Tinderella Tales: When men pour their hearts out…

Bengaluru: “Writing poetry is like dipping a quill in moonlight, or thrusting a knife into your heart and drawing blood." This was the sort of response, found Pramod Shankar, that tended to come his way when he asked men about why they write. 

Every year, Perry Menceis, owner at Urban Solace and the man behind one of Bengaluru's longest-running poetry evenings, has men come up to him on Women's Day and enquire if there happens to be a day just like it for them, too. Perry stumbled upon it quite by accident earlier this month and put the word out at once – a poetry reading by men on International Men's Day.  

"The response was pathetic," he said, on Tuesday evening, to his audience. 

"We had 10 poets on our list, only one had confirmed." Perry had resigned himself to calling the whole thing off, until his friend, Pramod, stepped into the fray. 

"I don't know if this is part of the international conspiracy against men but International Men's Day is also International Toilet Day," he quipped. "I'm sure women are pulling strings in the UN!"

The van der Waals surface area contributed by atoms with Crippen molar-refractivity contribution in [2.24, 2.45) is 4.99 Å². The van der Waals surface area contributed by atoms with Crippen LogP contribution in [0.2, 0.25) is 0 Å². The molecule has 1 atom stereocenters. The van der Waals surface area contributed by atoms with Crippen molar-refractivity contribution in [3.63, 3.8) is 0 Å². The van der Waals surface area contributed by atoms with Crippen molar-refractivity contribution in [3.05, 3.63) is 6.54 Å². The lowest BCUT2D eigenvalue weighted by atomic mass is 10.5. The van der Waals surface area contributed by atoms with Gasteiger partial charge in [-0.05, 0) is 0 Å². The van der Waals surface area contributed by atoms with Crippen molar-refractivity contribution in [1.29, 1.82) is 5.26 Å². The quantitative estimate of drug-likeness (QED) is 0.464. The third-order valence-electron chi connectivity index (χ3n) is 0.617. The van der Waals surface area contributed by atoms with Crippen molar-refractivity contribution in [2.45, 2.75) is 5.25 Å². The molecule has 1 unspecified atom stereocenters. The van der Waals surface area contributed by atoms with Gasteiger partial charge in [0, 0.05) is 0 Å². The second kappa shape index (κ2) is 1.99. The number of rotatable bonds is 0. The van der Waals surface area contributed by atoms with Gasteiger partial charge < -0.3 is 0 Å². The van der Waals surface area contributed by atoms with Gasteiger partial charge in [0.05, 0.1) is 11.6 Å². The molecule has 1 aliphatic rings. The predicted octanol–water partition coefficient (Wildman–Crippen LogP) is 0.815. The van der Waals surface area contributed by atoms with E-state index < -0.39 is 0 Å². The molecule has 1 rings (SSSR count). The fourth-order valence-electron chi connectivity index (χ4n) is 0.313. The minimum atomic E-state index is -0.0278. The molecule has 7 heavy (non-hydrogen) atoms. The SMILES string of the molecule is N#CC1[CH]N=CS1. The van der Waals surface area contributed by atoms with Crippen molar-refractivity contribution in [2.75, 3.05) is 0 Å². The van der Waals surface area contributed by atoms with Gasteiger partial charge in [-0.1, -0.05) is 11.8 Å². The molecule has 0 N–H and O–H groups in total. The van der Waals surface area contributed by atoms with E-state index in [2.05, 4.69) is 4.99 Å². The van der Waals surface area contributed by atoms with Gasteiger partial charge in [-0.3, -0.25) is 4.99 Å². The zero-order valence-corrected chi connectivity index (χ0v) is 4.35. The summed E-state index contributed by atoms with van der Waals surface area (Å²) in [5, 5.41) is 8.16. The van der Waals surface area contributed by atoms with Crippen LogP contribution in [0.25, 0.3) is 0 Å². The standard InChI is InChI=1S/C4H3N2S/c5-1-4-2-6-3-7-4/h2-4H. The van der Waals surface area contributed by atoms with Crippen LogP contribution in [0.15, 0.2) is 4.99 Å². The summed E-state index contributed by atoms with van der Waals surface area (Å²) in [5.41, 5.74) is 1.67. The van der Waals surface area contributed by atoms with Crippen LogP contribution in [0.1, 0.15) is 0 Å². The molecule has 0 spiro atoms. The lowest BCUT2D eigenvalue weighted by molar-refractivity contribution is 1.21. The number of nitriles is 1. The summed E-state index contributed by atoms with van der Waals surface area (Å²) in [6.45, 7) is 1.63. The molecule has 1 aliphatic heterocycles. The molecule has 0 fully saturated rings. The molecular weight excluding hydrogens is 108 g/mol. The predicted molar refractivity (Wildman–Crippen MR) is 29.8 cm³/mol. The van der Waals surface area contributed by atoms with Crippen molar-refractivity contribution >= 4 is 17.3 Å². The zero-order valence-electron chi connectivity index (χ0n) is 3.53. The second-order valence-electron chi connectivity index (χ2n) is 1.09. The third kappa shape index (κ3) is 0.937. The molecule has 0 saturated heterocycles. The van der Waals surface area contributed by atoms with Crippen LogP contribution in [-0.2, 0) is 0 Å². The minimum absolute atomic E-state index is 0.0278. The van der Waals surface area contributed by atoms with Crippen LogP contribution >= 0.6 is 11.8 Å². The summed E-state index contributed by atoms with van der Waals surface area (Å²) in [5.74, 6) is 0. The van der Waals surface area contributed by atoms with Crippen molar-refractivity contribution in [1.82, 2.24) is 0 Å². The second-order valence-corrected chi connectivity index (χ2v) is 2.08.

His jocularity was well-received, save for a couple of cries of feminist indignance but the experiences of the poets, who ranged from young to less young, is no laughing matter. Love is a minefield in the age of Tinderella, an aptly-titled poem by Jay Krishna Menon. In the age of #metoo and #ibelievewomen, men are afraid, more confused about the opposite sex than they were.  

"Is it okay to compliment you on you hair, your dress, Can I smile at you, make you laugh, Without being seen as a bully or a maniac," said Filipino poet Jay Malanga. "Should I offer to carry your bag, or will my bid weigh you down?" The rules are in eternal flux, "But before everything I'm a human being, just like you," he concluded.  

Love in the time of millenials took a darker turn with Jay Krishna Menon and Deevas Gupta, the latter's performance, delivered in a gentle voice and beautiful Hindi, left his audience suddenly looking for flecks of dust in their eyes. Jay Krishna Menon began with a story of his father, the man who never cried. "Nothing good comes of bottling in one's emotions," he said, going on to read Tinderella, a dark, anguish-ridden take on modern love, where everything is superficial. It is, he says, the new fairytale.  

Prashant Shankaran, Pramod's older brother, manages the entrepreneurship incubator at the IIMB and spends his free time writing, by his own admission, "morbidly dark poetry." He kept his theme to love and relationships, a different take, perhaps, from the Tinder generation, describing love, jealousy and parting.  

Pradeep Dharmapalan, who hung up his boots after a long corporate career to write poetry, certainly looked the part, in a bright red muffler and a startling baritone. “I don't have a poem about men, exactly but I might just be able to produce one about a toilet.” 


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